Employee Drug Testing Laws

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 When Is an Employment Drug Test Allowed?

Many private employers engage in drug testing, and private employers generally have more leeway in their testing policies than government employers. Private employers usually do not need to obtain consent from employees to test, and employees are subject to sanctions if they refuse a lawful request for a drug test. Some courts do require that employers provide employees with some manner of notice or warning that a drug test may be required during the course of employment.

Union members do not have to submit to drug tests unless the testing programs are negotiated and specifically addressed in union contracts. If drug testing is allowed in a union contract, then union members would need to comply with procedures agreed to in the contract.

Some states have laws that may limit an employers’ rights to subject employees, both those working for them and those who are applying for employment, to drug testing. Other states require employers to institute drug testing programs or award them preferences for doing so.  Some examples of state approaches to drug testing by private employers are as follows:

  • California: In order to win state contracts or grants, employers must certify that they will provide a drug-free workplace. As a practical matter, this requires them to institute a drug-testing program. Contractors also must provide their employees with a written policy regarding their testing program, so the employees are on notice; 
  • Florida: Again, like California, Florida law gives a preference in awarding state contracts to contractors who have an express drug-free policy in their workplaces. Also, employers with drug-free workplace policies are given a discount on their workers’ compensation insurance premiums;
  • Illinois: Illinois has no state law regarding drug testing by private employers; 
  • New York: New York has no state law regarding drug testing by private employers; New York state courts have approved of random drug and alcohol testing of city bus drivers, police officers and corrections officers;
  • Texas: Texas law requires employers with more than 15 employees (and workers’ compensation coverage) to adopt a workplace drug reduction policy. The employer may choose their policy, but they must have one. 

Employment drug testing laws in most states allow drug and alcohol testing in the private sector in the following situations:

  • Pre-Employment: Testing of job applicants or a selected applicant before hiring is the most popular type of drug testing used by private employers. Courts have upheld the legality of pre-employment testing by reasoning that employers have a right to seek qualified applicants who are drug free. Applicants can always choose not to apply for jobs that require testing, if they do not wish to be tested;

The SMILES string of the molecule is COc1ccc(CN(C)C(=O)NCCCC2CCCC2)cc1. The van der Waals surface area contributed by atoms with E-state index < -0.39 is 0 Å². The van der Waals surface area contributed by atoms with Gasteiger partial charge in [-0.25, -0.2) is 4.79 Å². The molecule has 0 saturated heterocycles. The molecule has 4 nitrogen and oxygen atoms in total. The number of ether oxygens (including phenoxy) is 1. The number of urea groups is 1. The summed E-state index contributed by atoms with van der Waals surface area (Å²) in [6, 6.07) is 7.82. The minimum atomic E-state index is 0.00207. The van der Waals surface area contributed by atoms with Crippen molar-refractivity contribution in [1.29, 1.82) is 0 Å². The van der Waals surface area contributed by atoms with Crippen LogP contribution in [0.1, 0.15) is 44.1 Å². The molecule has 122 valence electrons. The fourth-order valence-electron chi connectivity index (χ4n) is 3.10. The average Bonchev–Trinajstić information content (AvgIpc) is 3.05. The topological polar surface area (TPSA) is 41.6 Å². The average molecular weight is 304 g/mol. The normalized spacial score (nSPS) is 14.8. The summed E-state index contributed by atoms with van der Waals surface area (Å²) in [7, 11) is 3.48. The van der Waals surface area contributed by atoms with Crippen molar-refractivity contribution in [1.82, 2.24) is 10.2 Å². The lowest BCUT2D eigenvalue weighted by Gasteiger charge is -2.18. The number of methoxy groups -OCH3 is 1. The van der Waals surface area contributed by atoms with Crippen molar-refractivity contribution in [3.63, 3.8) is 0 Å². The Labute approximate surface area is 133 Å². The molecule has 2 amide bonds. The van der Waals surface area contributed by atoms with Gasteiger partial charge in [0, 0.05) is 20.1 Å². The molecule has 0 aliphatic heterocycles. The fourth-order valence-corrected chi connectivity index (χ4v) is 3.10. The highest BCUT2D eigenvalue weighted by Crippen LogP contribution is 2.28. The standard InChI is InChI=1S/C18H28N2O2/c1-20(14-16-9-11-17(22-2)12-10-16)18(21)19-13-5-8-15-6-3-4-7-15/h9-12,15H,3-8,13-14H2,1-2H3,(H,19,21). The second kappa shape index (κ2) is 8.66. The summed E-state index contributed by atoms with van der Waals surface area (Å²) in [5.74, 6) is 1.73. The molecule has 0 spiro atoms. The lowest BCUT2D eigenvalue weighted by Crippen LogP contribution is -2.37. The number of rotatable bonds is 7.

• Reasonable Suspicion: Testing is allowed when employers reasonably suspect an employee of drug use. What constitutes reasonable suspicion varies depending on the court, but common examples include observing an employee’s drug use, an employee showing physical symptoms of use, an employee’s erratic behavior, or a report of an employee’s use of drugs or alcohol from a reliable source.
  • Random Testing: Random testing is often challenged as violating employee privacy rights and some states have statutes banning random testing. However, many state courts have approved of random testing, especially in workplaces where safety is a special concern and in situations where employees are not under direct supervision. The testing must be truly random and not targeted at specific employees. Employees who agree to periodic or random drug testing when they take a job and later choose not to participate are subject to the consequences in the company’s drug and alcohol policy, which may include termination.
  • Testing after an Accident and Worker’s Comp Claims: Testing for intoxication with drugs or alcohol after an accident can impact a person’s worker’s compensation claim in some states. For example, in Florida a positive test following a workplace accident can create the presumption that the accident was caused by the employee’s intoxication. The employee then must rebut the presumption in order to win worker’s compensation benefits. It is important to understand that an employee can lose their right to worker’s compensation benefits if they are in an accident at work while intoxicated with drugs or alcohol.

What Drugs Can My Employer Test For?